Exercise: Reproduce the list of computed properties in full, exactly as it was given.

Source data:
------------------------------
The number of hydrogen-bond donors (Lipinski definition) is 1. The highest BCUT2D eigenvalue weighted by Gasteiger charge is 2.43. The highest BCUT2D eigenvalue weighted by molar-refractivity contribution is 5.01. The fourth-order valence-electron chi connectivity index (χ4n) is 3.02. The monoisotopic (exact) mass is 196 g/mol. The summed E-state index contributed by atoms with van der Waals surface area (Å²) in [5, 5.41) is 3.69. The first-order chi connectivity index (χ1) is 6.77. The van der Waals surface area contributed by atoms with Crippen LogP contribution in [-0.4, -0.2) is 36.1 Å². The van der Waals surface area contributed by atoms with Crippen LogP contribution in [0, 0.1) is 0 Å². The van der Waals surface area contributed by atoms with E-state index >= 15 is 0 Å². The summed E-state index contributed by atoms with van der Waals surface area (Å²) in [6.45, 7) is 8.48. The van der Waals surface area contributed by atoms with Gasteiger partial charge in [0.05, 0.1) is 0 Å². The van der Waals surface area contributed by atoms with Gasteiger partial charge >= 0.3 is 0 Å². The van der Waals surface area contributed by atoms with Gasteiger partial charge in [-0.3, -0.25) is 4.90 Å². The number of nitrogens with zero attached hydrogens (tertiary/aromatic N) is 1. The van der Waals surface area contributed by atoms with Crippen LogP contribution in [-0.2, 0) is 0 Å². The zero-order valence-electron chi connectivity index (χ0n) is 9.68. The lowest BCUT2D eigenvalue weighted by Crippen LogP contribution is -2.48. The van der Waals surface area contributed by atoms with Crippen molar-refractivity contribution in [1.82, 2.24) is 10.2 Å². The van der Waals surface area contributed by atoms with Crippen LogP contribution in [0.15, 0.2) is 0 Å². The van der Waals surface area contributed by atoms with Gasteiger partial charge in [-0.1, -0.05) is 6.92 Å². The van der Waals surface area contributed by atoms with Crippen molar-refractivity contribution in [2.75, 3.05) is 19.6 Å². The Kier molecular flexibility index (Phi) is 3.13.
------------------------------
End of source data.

The number of hydrogen-bond donors (Lipinski definition) is 1. The highest BCUT2D eigenvalue weighted by Gasteiger charge is 2.43. The highest BCUT2D eigenvalue weighted by molar-refractivity contribution is 5.01. The fourth-order valence-electron chi connectivity index (χ4n) is 3.02. The monoisotopic (exact) mass is 196 g/mol. The summed E-state index contributed by atoms with van der Waals surface area (Å²) in [5, 5.41) is 3.69. The first-order chi connectivity index (χ1) is 6.77. The van der Waals surface area contributed by atoms with Crippen LogP contribution in [-0.4, -0.2) is 36.1 Å². The van der Waals surface area contributed by atoms with Crippen LogP contribution in [0, 0.1) is 0 Å². The van der Waals surface area contributed by atoms with E-state index >= 15 is 0 Å². The summed E-state index contributed by atoms with van der Waals surface area (Å²) in [6.45, 7) is 8.48. The van der Waals surface area contributed by atoms with Gasteiger partial charge in [0.05, 0.1) is 0 Å². The van der Waals surface area contributed by atoms with Gasteiger partial charge >= 0.3 is 0 Å². The van der Waals surface area contributed by atoms with Gasteiger partial charge in [-0.3, -0.25) is 4.90 Å². The number of nitrogens with zero attached hydrogens (tertiary/aromatic N) is 1. The van der Waals surface area contributed by atoms with Crippen LogP contribution in [-0.2, 0) is 0 Å². The zero-order valence-electron chi connectivity index (χ0n) is 9.68. The lowest BCUT2D eigenvalue weighted by Crippen LogP contribution is -2.48. The van der Waals surface area contributed by atoms with Crippen molar-refractivity contribution in [1.82, 2.24) is 10.2 Å². The van der Waals surface area contributed by atoms with Crippen LogP contribution in [0.15, 0.2) is 0 Å². The van der Waals surface area contributed by atoms with Gasteiger partial charge in [-0.1, -0.05) is 6.92 Å². The van der Waals surface area contributed by atoms with Crippen molar-refractivity contribution in [2.75, 3.05) is 19.6 Å². The Kier molecular flexibility index (Phi) is 3.13.